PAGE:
She was greatly inspired by a second pattern, however, for which I had chosen fabric printed with tiny red rosebuds. This sun dress, with a keyhole back that almost killed her in the making, became my favorite dress. When I wore it I could believe in the strange fractions that the teacher drew on the board. I could walk past the clutches of girls who had spent the whole school year together, nourishing friendships with secret jokes. I could be tall and tan, a native of the place where we were now strangers but that was already taking us back—if we promised not to yearn for somewhere better again.
The room we shared was a sea of beds and dressers and huge red flowers that covered our matching spreads. White fringe hung all the way down to the gold shag carpet. At bedtime I fell asleep in my corner listening to the TV show my mother was watching in the next room. Sometimes I was still awake when she came to bed and I watched her undress in the light from the closet. She carefully folded her sweat pants or slacks and dropped her shimmery underwear soundlessly into the basket we kept in the closet. Her gown fell over her body like a waterfall. She slid into the far side of her full-size bed, only a foot away from mine. It would have been easy for me to cross that gap without touching the floor. I longed to join her. But she slept with her back to me far away, across the flowers. She needed space around her to sleep. She needed space around her to live.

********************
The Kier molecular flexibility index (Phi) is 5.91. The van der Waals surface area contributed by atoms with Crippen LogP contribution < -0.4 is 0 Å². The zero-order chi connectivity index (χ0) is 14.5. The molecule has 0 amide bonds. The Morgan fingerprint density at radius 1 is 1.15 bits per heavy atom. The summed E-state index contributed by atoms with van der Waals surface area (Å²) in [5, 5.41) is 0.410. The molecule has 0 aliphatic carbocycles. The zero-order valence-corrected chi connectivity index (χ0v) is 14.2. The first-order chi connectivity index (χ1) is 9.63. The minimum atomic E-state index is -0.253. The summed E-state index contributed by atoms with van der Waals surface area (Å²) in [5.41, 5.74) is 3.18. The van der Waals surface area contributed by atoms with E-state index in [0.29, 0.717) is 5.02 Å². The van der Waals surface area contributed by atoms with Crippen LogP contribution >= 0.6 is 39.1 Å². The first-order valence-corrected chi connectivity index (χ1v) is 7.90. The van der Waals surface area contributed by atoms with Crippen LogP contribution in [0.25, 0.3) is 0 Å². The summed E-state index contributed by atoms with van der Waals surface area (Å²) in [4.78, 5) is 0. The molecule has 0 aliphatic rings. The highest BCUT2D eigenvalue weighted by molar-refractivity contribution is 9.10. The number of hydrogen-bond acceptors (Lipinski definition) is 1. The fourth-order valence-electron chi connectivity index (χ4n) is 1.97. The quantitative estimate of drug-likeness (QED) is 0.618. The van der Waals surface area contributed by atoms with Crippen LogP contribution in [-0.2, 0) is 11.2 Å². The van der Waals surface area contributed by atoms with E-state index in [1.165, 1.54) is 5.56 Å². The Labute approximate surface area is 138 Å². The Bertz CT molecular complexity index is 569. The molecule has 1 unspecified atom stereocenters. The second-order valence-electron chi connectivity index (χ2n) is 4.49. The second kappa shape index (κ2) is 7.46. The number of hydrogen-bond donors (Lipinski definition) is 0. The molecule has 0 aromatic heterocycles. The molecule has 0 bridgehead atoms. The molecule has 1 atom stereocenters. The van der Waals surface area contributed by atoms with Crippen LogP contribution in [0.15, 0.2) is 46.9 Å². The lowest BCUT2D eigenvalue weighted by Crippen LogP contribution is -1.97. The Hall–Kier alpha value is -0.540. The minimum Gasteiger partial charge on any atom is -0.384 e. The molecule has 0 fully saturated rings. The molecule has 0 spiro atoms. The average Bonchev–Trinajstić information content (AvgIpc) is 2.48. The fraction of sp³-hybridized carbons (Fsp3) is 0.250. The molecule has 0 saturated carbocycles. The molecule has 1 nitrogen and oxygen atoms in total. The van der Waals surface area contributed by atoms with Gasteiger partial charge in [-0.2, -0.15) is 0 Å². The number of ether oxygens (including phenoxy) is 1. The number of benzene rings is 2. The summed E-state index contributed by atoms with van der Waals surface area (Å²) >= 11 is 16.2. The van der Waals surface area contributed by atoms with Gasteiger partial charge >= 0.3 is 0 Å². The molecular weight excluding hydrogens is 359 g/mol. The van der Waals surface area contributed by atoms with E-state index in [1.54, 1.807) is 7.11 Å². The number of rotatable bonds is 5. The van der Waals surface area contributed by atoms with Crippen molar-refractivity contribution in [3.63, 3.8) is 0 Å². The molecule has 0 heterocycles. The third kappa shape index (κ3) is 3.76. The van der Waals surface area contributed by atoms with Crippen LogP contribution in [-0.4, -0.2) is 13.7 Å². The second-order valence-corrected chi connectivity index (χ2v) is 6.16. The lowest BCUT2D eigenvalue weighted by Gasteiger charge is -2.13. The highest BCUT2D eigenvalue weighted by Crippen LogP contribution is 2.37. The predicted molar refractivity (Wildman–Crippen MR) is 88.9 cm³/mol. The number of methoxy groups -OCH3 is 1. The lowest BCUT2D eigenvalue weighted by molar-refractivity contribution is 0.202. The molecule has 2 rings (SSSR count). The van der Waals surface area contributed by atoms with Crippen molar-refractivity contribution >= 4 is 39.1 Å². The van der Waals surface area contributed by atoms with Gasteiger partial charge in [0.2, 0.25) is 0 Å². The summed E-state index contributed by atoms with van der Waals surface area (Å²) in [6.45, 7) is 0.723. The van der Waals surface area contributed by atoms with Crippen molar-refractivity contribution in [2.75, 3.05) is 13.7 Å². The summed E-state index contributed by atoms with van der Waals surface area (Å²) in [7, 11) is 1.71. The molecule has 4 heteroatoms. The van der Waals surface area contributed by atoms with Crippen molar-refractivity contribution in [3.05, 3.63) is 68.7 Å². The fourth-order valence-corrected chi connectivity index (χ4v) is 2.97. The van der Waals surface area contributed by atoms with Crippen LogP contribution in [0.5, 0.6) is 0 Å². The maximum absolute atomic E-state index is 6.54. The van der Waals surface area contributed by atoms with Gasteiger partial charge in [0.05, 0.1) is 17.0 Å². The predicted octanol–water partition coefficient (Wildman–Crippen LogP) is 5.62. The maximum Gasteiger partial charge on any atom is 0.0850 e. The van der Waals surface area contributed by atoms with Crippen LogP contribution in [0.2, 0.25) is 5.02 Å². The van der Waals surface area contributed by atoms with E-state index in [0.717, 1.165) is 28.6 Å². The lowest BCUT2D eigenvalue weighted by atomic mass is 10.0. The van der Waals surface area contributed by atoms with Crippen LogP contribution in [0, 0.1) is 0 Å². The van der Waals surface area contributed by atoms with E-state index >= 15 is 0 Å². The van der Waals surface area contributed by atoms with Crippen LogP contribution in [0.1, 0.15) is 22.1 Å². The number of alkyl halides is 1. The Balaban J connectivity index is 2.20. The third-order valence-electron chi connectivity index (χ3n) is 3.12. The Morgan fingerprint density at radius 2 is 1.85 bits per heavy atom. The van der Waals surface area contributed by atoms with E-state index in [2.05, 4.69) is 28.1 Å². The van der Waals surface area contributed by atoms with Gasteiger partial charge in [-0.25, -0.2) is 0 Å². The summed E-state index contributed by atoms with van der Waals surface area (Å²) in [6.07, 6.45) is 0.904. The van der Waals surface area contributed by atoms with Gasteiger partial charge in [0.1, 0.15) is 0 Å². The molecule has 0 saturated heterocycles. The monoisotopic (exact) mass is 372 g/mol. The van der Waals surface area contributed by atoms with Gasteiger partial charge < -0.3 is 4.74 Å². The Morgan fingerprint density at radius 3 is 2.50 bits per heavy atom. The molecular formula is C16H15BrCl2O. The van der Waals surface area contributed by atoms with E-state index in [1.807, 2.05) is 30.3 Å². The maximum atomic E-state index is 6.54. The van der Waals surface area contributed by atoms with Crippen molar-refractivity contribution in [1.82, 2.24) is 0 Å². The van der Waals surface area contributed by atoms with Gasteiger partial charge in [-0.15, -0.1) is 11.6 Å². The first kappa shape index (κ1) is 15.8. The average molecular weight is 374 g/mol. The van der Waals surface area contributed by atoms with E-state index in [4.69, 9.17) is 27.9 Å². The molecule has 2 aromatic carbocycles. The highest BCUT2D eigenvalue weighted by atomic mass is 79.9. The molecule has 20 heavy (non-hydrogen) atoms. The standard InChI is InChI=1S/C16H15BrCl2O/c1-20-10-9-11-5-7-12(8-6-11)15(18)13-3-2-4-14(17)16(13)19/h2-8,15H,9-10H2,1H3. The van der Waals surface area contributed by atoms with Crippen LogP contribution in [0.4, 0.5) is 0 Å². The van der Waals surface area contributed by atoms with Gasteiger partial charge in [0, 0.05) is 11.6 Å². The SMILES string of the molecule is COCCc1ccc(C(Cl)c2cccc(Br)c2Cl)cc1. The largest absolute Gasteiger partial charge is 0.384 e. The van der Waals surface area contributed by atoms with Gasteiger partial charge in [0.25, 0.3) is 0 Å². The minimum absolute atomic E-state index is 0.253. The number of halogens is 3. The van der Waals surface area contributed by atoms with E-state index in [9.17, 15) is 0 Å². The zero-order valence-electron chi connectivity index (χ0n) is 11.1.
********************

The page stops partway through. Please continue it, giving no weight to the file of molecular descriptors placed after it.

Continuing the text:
My mother got a job answering the phone at the Camelot Inn, a hotel by the highway built like a castle. A slim moat of turquoise water surrounded the hotel and when guests drove up to check in they left their cars on a draw bridge. Inside, there was a sunken seating area, suits of armor guarded the elevators, and torturous-looking maces decorated the walls. It was the nicest hotel in town and occasionally my mother got to meet famous people who were staying there. She shook Carole Channing's hand and also Tony Perkins's.
Gram picked me up from school still wearing her white polyester nurse uniform. At her house she changed into her African shirt with the black embroidery around the neck slit while I did my math homework. As I navigated my columns of numbers in the kitchen, she set up her shiny music stand in the living room and practiced her recorder. On Sundays she played with a group that wore funny clothes that looked like nightgowns. While she played quivery sad tunes on the wooden horn, staring ahead at the music, I read books from her shelf that had belonged to my mother. One explained the workings of the body as conducted by tiny elves. The illustrations showed a line of little men wearing pointed hats heaving tiny buckets of food down the esophagus and into the stomach. The brain was depicted as a huge switchboard with an overworked operator elf at the main desk. The section on sex organs focused on the theme of cleanliness, with a work crew of elves scrambling over scaffolding to polish the plumbing.
At school we read about a boy who fell from his planet onto earth. He had a dog and also the special ability to read other people’s minds. Eventually the difference between what people on earth thought and said made him homesick. He finally figured out how to return to his planet where people said what they thought and meant what they said.